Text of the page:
During this same period, my business took a turn for the worse. Before starting the company we partners devised our ‘recruitment strategy’. We wanted to lure some of our key people away from our former employers. But we wanted to do it in a way that would annoy our firms as little as possible. Towards that end, each of us approached our key recruits. We explained our business goals, staffing plan, and benefits.
As a new company we didn’t have the resources to compete with our former firms’ non-financial benefits. So we got creative. In 1990, we were one of the earliest firms to implement a ‘casual Friday’ policy. We added a ‘half-day’ policy for Fridays…get your 40 hours in by noon and you were free to go. We did a lot of things to make the firm vibrant and attractive.
I recruited numerous people from Network Management Inc. (NMI) where I was working at the time, and I staggered their arrival to limit the negative impact. I also asked some of those who agreed to come on-board not to mention where they were heading for a while. George Mohrmann was a key lieutenant of mine at NMI and he eagerly accepted a job with me at MNG.
Of course, not all our recruits were from our former companies. Two in that category immediately come to mind. The first was my good old friend Ralph Parkinson from Peace Corps Togo. I called his mother to find out where he was so I could tell him about the birth of my daughter, Kate. Mrs. Parkinson told me that he had been chasing some young Spanish woman around Europe. But at the moment he was working as a handyman at a nudist colony in France. She said she wished she could get him to come home.
I spoke to my business partners about Ralph, saying he was hard working and had a technical bent. I thought I could get him to come in a help run our network infrastructure. And I was pretty sure I could get him for minimum wage. They agreed to my hiring him after I promised I would cut it off in three months, after I found ‘real’ network people.
When I finally tracked him down, he rejected my offer out of hand. The next day, he had second thoughts. He called back and said to count him in. After three months, I told him his time was up. He told me to go talk to my partners. They had all asked him to stick around. Ralph soon became a serious network engineer. In fact, he built a practice around selling his network skills to many other companies. In the end, he stayed with MNG many years after I had already left.
The other person I found early on was another very talented guy named Ryan Magrab. Ryan, George and I started building software that attracted a lot of good business. Within the first 18 months of starting out, we had a team of more than twenty systems people onboard. And the company was approaching one hundred full-time staff.
George and Ryan worked well together from the start. So well in fact that my wife, Nancy, once had a dream that I told them about. She said she’d dreamt that George and Ryan had broken away from MNG to start their own business. Mohrmann and Magrab were unabashedly materialistic. We all thought it funny that in Nancy’s dream they’d named their firm ‘GrabMor’.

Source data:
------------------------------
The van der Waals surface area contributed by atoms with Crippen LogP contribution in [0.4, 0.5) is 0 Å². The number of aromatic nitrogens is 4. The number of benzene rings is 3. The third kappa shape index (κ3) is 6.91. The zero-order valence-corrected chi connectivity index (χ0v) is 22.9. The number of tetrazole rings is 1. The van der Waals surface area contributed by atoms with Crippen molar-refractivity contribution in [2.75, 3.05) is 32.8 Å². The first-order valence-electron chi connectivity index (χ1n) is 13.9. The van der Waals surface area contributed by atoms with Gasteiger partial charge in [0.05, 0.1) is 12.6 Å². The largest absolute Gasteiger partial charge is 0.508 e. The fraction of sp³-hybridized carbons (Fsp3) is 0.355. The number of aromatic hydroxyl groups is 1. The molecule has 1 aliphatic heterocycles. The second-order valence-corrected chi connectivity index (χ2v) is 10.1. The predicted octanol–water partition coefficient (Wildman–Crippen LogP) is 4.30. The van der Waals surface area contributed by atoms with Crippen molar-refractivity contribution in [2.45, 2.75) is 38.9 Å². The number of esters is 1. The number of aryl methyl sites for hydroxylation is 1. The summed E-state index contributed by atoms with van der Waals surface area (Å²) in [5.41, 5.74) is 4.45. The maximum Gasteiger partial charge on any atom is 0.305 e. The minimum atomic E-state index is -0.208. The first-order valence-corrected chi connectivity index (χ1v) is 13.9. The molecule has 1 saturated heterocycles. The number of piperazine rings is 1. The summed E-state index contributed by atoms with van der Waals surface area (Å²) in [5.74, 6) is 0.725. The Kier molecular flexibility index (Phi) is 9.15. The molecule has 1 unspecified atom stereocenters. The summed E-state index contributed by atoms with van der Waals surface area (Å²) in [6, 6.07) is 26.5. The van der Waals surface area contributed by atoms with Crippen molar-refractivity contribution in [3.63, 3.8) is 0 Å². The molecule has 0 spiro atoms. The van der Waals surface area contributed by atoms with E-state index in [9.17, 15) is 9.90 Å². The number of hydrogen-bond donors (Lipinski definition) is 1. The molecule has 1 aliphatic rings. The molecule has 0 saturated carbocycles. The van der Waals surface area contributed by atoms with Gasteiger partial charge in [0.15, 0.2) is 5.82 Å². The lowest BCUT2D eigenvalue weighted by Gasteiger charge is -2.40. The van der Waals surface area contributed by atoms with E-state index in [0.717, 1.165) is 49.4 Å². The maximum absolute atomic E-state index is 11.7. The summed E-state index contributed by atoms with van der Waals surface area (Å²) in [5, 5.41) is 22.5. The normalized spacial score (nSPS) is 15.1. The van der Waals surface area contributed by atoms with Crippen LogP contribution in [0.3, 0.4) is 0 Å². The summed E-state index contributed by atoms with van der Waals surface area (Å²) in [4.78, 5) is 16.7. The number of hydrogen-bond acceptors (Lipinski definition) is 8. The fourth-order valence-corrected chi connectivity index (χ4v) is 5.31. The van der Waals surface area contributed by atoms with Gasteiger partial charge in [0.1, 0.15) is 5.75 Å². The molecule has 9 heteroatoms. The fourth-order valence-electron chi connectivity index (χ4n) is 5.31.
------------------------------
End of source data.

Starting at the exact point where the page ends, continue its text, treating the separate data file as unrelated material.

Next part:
George could be difficult. But I always found that this was a small price to pay for his intelligence, loyalty and hard work. My partner Amy, however, never felt that way and her feeling towards him eventually drove him out. He landed on his feet, getting a great job with major stock options at the Oracle Corporation. I told him I’d always be there for him and wished him all the best. Two weeks later he’d recruited Ryan Magrab. Then the two put a plan in place to steal all my best people.
They pulled person after person over to Oracle. It was easy picking as Oracle was a first class company offering serious stock options. And their stock was flying off the charts. Mohrmann and Magrab were out to kill my business. I was doing everything I could to keep my head above water but my clients were getting nervous. Then my project deadlines began to slip. I took up a mantra that summed up my world. “My life is in balance when my family, my clients and my business partners are all equally disappointed in me.”
George was angry. He waged all-out war cherry picking my people. In the end I told him to forget I’d ever considered him a friend; he was dead to me. Then I threaten Oracle with a law suit if they took another person. At that point they agreed to cease and desist.
Five years later, George and Ryan actually did start their own firm. Here’s what I found about it on the Web:
“GrabMor Technologies LLC was founded in 1998 by two former Oracle Corporation employees, George Mohrmann and Ryan Magrab… Having worked not only at Oracle, but at several other companies specializing in Oracle consulting, we have developed a strong team of some of the best and brightest Oracle talent in the area.” Yeah boy – mine.
The last I heard of George was this sad article from July 2005 in the Washington Post:
“George Robert Mohrmann – Computer Programmer: George Robert Mohrmann, 44, a McLean business owner and computer programmer analyst, died July 24 of a head trauma after a boating accident on the Potomac River near Fredericksburg. He was a McLean resident. Mr. Mohrmann dived off a boat in shallow water near Fairview Beach and did not resurface, an official with the King George County sheriff’s office said. When friends pulled him out of the water, he was unconscious. He was declared dead at the scene. Mr. Mohrmann ran his own company, GrabMor Technologies. He previously had worked for a number of technology companies.” He was out swimming with Ryan when he died.